I missed this when it was posted last month: Brian Dillon on New York photographer Saul Leiter, who died on November 26th, for the London Review of Books blog:
Leiter used cheap film that gave his images a muted quality, and the slowness of the stock made it harder to capture the momentary dramas of the street that Klein or Cartier-Bresson could freeze in fast black and white. Technical constraints cannot, however, quite explain what Leiter did with colour and composition. Time and again in the 1950s he depicts New York under snow, with just a red umbrella or a pair of temporary stop lights to punctuate the dirty white. He used the whitewashed windows of defunct stores to silhouette the odd scurrying figure, little more than a smudge of overcoat, shopping bags or another umbrella – always umbrellas. He was a connoisseur of the effects of condensation.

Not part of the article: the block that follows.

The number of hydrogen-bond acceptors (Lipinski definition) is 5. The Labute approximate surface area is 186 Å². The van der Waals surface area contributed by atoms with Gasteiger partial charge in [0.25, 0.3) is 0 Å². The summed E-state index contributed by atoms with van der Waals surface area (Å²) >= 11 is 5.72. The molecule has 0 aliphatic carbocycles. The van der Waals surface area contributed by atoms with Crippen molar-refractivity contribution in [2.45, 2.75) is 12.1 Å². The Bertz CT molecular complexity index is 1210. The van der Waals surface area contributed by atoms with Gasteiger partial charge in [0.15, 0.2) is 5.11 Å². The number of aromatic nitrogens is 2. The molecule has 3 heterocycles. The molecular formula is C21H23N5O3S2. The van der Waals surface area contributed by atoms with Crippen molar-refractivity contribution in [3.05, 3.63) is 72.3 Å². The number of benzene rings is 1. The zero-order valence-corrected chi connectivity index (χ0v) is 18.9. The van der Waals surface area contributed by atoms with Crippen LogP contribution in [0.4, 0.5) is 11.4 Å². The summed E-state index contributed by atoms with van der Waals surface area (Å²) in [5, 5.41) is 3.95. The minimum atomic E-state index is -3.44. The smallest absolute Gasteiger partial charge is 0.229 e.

- Teju Cole on Photographer Saul Leiter, November 28, 2013
- William Eggleston, the Pioneer of Color Photography, October 20, 2016
- TateShots Bruce Davidson’s Subway, May 17, 2012